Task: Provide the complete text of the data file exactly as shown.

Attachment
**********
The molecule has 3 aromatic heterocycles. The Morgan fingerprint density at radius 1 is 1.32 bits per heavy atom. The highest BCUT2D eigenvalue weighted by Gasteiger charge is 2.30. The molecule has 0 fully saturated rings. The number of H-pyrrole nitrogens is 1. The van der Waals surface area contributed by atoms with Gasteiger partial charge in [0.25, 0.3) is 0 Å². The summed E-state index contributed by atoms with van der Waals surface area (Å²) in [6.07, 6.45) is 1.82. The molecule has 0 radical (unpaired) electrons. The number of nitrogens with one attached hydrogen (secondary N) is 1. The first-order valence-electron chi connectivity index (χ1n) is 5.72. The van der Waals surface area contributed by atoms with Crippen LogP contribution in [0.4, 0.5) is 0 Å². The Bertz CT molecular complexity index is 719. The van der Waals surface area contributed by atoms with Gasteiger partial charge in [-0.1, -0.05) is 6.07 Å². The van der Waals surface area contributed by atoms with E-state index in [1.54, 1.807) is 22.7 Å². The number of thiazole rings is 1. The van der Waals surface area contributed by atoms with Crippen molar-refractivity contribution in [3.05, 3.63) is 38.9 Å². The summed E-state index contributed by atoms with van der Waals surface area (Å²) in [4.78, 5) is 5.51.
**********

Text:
The molecule has 3 aromatic heterocycles. The Morgan fingerprint density at radius 1 is 1.32 bits per heavy atom. The highest BCUT2D eigenvalue weighted by Gasteiger charge is 2.30. The molecule has 0 fully saturated rings. The number of H-pyrrole nitrogens is 1. The van der Waals surface area contributed by atoms with Gasteiger partial charge in [0.25, 0.3) is 0 Å². The summed E-state index contributed by atoms with van der Waals surface area (Å²) in [6.07, 6.45) is 1.82. The molecule has 0 radical (unpaired) electrons. The number of nitrogens with one attached hydrogen (secondary N) is 1. The first-order valence-electron chi connectivity index (χ1n) is 5.72. The van der Waals surface area contributed by atoms with Crippen LogP contribution in [0.4, 0.5) is 0 Å². The Bertz CT molecular complexity index is 719. The van der Waals surface area contributed by atoms with Gasteiger partial charge in [-0.1, -0.05) is 6.07 Å². The van der Waals surface area contributed by atoms with E-state index in [1.54, 1.807) is 22.7 Å². The number of thiazole rings is 1. The van der Waals surface area contributed by atoms with Crippen molar-refractivity contribution in [3.05, 3.63) is 38.9 Å². The summed E-state index contributed by atoms with van der Waals surface area (Å²) in [4.78, 5) is 5.51.